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Am J Clin Nutr. 2010 Sep;92(3):491-9. doi: 10.3945/ajcn.2010.29404. Epub 2010 Jun 23.

Effect of change in physical activity on body fatness over a 10-y period in the Doetinchem Cohort Study.

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National Institute for Public Health and the Environment, Bilthoven, Netherlands.



Obesity is related to many adverse health-related outcomes.


We investigated whether changes in physical activity were related to less gain in either body weight or waist circumference (WC).


The association between prospectively assessed physical activity and either body weight or WC was examined in 4944 participants of the Doetinchem Study (men and women aged between 26 and 66 y at baseline). Information on physical activity (derived from a validated physical activity index), body weight, and WC, measured according to standardized procedures, was collected at baseline and at the 5- and 10-y follow-ups.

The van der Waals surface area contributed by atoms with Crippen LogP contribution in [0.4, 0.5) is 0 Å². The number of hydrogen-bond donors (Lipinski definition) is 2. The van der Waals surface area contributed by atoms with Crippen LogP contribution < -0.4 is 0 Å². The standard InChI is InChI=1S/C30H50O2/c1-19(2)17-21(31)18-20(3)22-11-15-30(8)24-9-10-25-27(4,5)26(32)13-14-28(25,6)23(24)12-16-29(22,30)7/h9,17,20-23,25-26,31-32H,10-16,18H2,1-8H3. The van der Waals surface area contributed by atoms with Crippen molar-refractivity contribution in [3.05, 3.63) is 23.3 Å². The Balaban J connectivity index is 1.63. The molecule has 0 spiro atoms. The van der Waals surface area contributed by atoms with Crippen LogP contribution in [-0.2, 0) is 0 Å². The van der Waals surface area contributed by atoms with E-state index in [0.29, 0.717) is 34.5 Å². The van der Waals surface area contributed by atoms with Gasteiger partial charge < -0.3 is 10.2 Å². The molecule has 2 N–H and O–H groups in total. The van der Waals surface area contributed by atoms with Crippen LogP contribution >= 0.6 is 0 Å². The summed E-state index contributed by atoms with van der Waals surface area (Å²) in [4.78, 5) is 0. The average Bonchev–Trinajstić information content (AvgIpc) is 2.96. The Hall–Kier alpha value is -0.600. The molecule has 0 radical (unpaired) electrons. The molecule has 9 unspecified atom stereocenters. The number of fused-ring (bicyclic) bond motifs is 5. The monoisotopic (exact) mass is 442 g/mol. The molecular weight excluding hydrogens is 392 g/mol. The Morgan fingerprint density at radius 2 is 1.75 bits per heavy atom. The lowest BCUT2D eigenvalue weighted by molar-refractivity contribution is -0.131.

Random mixed-effects models showed that a single measurement of physical activity was not clearly related to change in body weight and WC over a 5-y period. However, analyses of repeated measures showed that compared with those who maintained their activity level, those who increased their physical activity over a 5-y period had less gain in WC ( minus 0.35 cm; 95% CI: minus 0.65, minus 0.05 cm) and possibly in body weight ( minus 280 g; 95% CI: minus 620, 5 g). Most importantly, these effects were sustained (although not significantly) in the consecutive 5 y for WC ( minus 0.56 cm; 95% CI: minus 108, 0.04 cm) and for body weight ( minus 590 g; 95% CI: minus 1005, minus 130 g), which indicated that physical activity was truly a determinant of body size changes.


An increase in physical activity was associated with a statistically significant lower gain in body weight and in WC, which was maintained during the following 5 y. These findings support the need for public health programs that promote physical activity.

[Indexed for MEDLINE]

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